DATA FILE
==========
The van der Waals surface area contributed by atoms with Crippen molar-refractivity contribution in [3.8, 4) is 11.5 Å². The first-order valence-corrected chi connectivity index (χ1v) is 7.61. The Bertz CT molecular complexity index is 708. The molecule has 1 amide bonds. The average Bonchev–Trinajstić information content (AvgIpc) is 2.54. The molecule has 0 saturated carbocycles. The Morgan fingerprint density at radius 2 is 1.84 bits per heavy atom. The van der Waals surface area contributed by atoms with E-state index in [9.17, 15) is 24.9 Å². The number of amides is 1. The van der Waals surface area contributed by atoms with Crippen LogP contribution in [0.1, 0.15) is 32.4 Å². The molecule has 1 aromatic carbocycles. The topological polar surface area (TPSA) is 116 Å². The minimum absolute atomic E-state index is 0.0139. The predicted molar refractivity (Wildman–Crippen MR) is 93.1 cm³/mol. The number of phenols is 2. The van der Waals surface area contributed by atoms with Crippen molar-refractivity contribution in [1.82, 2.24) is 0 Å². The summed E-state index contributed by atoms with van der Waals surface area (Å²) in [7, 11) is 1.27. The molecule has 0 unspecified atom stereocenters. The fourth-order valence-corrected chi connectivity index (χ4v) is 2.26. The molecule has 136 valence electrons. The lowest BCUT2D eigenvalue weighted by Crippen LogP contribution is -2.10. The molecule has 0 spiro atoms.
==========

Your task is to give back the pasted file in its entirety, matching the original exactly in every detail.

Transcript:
The van der Waals surface area contributed by atoms with Crippen molar-refractivity contribution in [3.8, 4) is 11.5 Å². The first-order valence-corrected chi connectivity index (χ1v) is 7.61. The Bertz CT molecular complexity index is 708. The molecule has 1 amide bonds. The average Bonchev–Trinajstić information content (AvgIpc) is 2.54. The molecule has 0 saturated carbocycles. The Morgan fingerprint density at radius 2 is 1.84 bits per heavy atom. The van der Waals surface area contributed by atoms with E-state index in [9.17, 15) is 24.9 Å². The number of amides is 1. The van der Waals surface area contributed by atoms with Crippen LogP contribution in [0.1, 0.15) is 32.4 Å². The molecule has 1 aromatic carbocycles. The topological polar surface area (TPSA) is 116 Å². The minimum absolute atomic E-state index is 0.0139. The predicted molar refractivity (Wildman–Crippen MR) is 93.1 cm³/mol. The number of phenols is 2. The van der Waals surface area contributed by atoms with Crippen molar-refractivity contribution in [1.82, 2.24) is 0 Å². The summed E-state index contributed by atoms with van der Waals surface area (Å²) in [7, 11) is 1.27. The molecule has 0 unspecified atom stereocenters. The fourth-order valence-corrected chi connectivity index (χ4v) is 2.26. The molecule has 136 valence electrons. The lowest BCUT2D eigenvalue weighted by Crippen LogP contribution is -2.10. The molecule has 0 spiro atoms.